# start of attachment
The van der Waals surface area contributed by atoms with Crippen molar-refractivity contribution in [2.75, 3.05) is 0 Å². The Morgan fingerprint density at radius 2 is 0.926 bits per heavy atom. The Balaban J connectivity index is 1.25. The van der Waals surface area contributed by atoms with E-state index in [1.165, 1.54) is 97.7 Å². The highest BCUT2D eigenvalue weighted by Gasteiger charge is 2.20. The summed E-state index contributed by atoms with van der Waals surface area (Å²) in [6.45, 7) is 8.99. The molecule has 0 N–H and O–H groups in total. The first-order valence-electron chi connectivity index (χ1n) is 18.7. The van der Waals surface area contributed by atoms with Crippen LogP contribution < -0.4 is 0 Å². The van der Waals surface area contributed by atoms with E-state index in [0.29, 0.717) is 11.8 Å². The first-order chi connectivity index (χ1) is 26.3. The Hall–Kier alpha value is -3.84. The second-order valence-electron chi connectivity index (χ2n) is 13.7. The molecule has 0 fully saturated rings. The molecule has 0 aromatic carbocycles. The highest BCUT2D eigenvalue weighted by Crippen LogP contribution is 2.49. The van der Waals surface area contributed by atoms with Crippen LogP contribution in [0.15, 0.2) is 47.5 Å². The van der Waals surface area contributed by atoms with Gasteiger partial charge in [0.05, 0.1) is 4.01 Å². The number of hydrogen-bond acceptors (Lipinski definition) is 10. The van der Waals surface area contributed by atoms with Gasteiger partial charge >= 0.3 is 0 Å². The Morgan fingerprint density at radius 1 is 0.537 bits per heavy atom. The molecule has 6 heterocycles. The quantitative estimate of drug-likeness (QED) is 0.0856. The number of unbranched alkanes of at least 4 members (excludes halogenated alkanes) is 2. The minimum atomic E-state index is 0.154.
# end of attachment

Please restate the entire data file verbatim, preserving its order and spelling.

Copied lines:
The van der Waals surface area contributed by atoms with Crippen molar-refractivity contribution in [2.75, 3.05) is 0 Å². The Morgan fingerprint density at radius 2 is 0.926 bits per heavy atom. The Balaban J connectivity index is 1.25. The van der Waals surface area contributed by atoms with E-state index in [1.165, 1.54) is 97.7 Å². The highest BCUT2D eigenvalue weighted by Gasteiger charge is 2.20. The summed E-state index contributed by atoms with van der Waals surface area (Å²) in [6.45, 7) is 8.99. The molecule has 0 N–H and O–H groups in total. The first-order valence-electron chi connectivity index (χ1n) is 18.7. The van der Waals surface area contributed by atoms with Crippen LogP contribution < -0.4 is 0 Å². The van der Waals surface area contributed by atoms with E-state index in [0.29, 0.717) is 11.8 Å². The first-order chi connectivity index (χ1) is 26.3. The Hall–Kier alpha value is -3.84. The second-order valence-electron chi connectivity index (χ2n) is 13.7. The molecule has 0 fully saturated rings. The molecule has 0 aromatic carbocycles. The highest BCUT2D eigenvalue weighted by Crippen LogP contribution is 2.49. The van der Waals surface area contributed by atoms with Crippen LogP contribution in [0.15, 0.2) is 47.5 Å². The van der Waals surface area contributed by atoms with Gasteiger partial charge in [0.05, 0.1) is 4.01 Å². The number of hydrogen-bond acceptors (Lipinski definition) is 10. The van der Waals surface area contributed by atoms with Gasteiger partial charge >= 0.3 is 0 Å². The Morgan fingerprint density at radius 1 is 0.537 bits per heavy atom. The molecule has 6 heterocycles. The quantitative estimate of drug-likeness (QED) is 0.0856. The number of unbranched alkanes of at least 4 members (excludes halogenated alkanes) is 2. The minimum atomic E-state index is 0.154.